In her presentation to the Looking Forward Looking Back conference Mahlie reflects on her experiences within the public mental health service and where there may have been opportunities for the system to react differently. It is a powerful story that helps us to understand the complexities of mental health and where the system needs to be improved.
I guess the first public health system intervention should have been with my mother. She was 17 when I was born premature because she refused all prenatal care. When I was taken to the neonatal ICU, she didn’t come to see me for the entire month I was there. Yet, I was still sent home with her. We moved house constantly, mainly due to my father’s nomadic lifestyle. He wasn’t around a lot and spent a lot of his life in and out of prison. My mother ignored me for long periods of time, rarely spoke my name and often hid me from people she knew. I am her greatest shame. She told me constantly that I was unwanted and worthless. This litany of hate formed my brain’s blueprint. It structured the way I see myself. Its power over me is why I self-harm. It’s why I am more often than not suicidal; it’s why I have destructive and abusive relationships. We accept the love we think we deserve, they say.
My mother would slap me across the face repeatedly so I would cry and she would win. I learnt to shove my emotion down and seal it up. Control and power was everything to my mother. I think lots of people with many mental health issues also have trauma rooted in power and control plays. There are so many correlations of this power and control mechanism within the public mental health system. One of its biggest downfalls is that it often imitates the trauma dynamic. It disempowers and restricts the consumer. It leaves them vulnerable and scared and does not provide stability or reassurance. You never know what’s going to happen from one day to the next. Am I discharged today? Am I being moved to long term? Will they let me out on leave? Can I have my phone for 10 minutes? It’s a game. Many the people I have met over the years in psych wards have echoed this ‘game’ analogy. I know what to do to get admitted, to get leave, to get discharged. For me, the worst thing is knowing that it’s not about best practice or care. It’s a game of budgets and beds for them. Over the course of the last 4 years I watched the emergency psychiatric ward go from over 8 beds to only 4. It’s like a really exclusive restaurant you can never make a reservation for.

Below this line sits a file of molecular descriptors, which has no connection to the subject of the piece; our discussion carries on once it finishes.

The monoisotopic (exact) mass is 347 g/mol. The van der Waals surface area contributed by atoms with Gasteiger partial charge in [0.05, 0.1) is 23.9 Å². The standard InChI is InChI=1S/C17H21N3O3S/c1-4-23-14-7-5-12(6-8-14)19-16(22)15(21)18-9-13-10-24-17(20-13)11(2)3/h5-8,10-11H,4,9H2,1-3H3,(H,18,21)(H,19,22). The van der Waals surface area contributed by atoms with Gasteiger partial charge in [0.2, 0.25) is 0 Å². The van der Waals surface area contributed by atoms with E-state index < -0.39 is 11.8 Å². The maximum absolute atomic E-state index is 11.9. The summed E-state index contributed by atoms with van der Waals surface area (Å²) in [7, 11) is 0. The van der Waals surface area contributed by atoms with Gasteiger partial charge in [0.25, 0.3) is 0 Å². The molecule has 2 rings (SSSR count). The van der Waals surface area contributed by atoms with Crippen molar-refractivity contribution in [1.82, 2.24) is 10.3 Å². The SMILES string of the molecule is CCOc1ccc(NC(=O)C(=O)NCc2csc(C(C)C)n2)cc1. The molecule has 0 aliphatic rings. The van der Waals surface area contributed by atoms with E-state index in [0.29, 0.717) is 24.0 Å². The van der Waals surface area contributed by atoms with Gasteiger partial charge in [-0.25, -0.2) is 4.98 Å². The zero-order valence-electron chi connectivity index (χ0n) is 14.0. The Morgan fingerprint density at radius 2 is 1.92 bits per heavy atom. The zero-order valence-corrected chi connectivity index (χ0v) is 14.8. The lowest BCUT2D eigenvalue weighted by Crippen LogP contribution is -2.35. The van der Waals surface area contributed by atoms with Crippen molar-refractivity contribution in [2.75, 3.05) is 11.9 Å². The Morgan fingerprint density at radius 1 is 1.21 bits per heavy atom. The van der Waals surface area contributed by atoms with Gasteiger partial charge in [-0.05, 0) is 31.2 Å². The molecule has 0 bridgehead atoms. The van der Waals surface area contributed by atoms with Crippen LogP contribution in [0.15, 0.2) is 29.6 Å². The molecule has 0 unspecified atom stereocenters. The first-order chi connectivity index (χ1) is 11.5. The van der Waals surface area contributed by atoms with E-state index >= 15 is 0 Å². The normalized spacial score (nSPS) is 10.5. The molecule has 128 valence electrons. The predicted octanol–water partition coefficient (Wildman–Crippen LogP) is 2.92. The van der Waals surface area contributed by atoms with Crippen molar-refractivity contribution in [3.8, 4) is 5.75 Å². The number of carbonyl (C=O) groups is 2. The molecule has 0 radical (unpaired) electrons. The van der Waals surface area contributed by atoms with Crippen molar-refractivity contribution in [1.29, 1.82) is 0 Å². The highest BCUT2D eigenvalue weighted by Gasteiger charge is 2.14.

At age 11 I jumped out of tree and broke my collarbone. I told the doctor I wanted to die. My grandfather was told to “watch me closer”. No intervention.
At 13, when my mother finally left, I started cutting. I bounced from foster home to foster home, running away, using drugs and alcohol and within a year I was addicted to stimulants. I had almost constant suicidal ideation and was experiencing symptoms now described as ‘mania’ and ‘psychosis”.
At 15 I ran away with a man who promised to take care of me forever. He told me he was 19. He was 35, older than my mother. For a year, he locked me in a house and controlled me. I don’t need to verbalise what happened in that year, but it changed who I was forever. It ended violently. He went to prison for 15 years, but only because the authorities had the power to take the evidence from me, I refused to cooperate. They sent me to therapy once, I was aggressive and non-responsive so they gave up and let it go. I spent the next 10 years denying it had ever happened.
My first long term visit to the mental health system was at 16 and lasted 6 months. It was involuntary. I fought them constantly and was violent, aggressive, defiant and treatment resistant so I spent a lot of time in seclusion and restraint and in observatory rooms. No one ever seemed to look at the trauma I had faced. I was uncontrollable, so they inadvertently did to me what I had just experienced. They locked me in. They left me alone. They fed me drugs. They took away my power. They controlled me. Public mental health wards aren’t safe places. In my experience, men and women are not ever separated, the strong prey on the weak and there are stand-over tactics, bullying and sexual harassment between the patients.
You become a lab rat in an attempt to find “the proper treatment”. For example Lagactil or chlorpromazine made my muscles twitch and spasm. But in order to “give the medication time to work” I endured this for weeks. I was discharged with an incredibly high dosage of lithium and benzodiazepines. I recorded feeling as though I was “trapped under glass”. Within 3 months of discharge I started to have issues with my kidneys, and I stopped taking the lithium. I continued to take the benzo’s and developed an incredible dependence on them.
At 19, I fell pregnant and I straightened myself out. They knew about my mental health. It was the same hospital in the same town. Yet once again, after losing that child at 22 weeks, I was sent home without any psychiatric care or follow up. The dozens of suicide attempts in the next 6 months were dealt with at home. The hospitals had never helped before, so know one even bothered to try.